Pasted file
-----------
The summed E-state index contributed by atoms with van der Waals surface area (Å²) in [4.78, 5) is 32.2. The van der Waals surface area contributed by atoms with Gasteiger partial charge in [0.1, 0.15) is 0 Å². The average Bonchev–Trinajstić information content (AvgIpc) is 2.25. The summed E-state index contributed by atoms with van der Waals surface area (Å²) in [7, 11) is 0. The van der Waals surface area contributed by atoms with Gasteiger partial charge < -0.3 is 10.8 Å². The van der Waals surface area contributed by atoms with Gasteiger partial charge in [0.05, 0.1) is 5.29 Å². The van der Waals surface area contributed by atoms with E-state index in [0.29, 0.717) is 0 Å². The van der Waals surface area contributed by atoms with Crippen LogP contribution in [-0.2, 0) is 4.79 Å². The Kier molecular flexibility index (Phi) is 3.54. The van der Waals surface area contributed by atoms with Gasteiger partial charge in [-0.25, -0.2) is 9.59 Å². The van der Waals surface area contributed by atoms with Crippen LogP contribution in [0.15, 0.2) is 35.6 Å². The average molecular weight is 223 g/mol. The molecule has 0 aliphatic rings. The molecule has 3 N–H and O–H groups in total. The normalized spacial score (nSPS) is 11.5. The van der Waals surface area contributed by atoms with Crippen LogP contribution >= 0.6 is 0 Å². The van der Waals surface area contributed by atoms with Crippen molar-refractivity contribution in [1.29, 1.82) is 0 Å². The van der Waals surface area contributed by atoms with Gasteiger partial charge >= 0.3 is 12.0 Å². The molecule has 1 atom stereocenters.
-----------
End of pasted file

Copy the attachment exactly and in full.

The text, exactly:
The summed E-state index contributed by atoms with van der Waals surface area (Å²) in [4.78, 5) is 32.2. The van der Waals surface area contributed by atoms with Gasteiger partial charge in [0.1, 0.15) is 0 Å². The average Bonchev–Trinajstić information content (AvgIpc) is 2.25. The summed E-state index contributed by atoms with van der Waals surface area (Å²) in [7, 11) is 0. The van der Waals surface area contributed by atoms with Gasteiger partial charge < -0.3 is 10.8 Å². The van der Waals surface area contributed by atoms with Gasteiger partial charge in [0.05, 0.1) is 5.29 Å². The van der Waals surface area contributed by atoms with E-state index in [0.29, 0.717) is 0 Å². The van der Waals surface area contributed by atoms with Crippen LogP contribution in [-0.2, 0) is 4.79 Å². The Kier molecular flexibility index (Phi) is 3.54. The van der Waals surface area contributed by atoms with Gasteiger partial charge in [-0.25, -0.2) is 9.59 Å². The van der Waals surface area contributed by atoms with Crippen LogP contribution in [0.15, 0.2) is 35.6 Å². The average molecular weight is 223 g/mol. The molecule has 0 aliphatic rings. The molecule has 3 N–H and O–H groups in total. The normalized spacial score (nSPS) is 11.5. The van der Waals surface area contributed by atoms with Crippen LogP contribution >= 0.6 is 0 Å². The van der Waals surface area contributed by atoms with Crippen molar-refractivity contribution in [1.29, 1.82) is 0 Å². The van der Waals surface area contributed by atoms with Gasteiger partial charge >= 0.3 is 12.0 Å². The molecule has 1 atom stereocenters.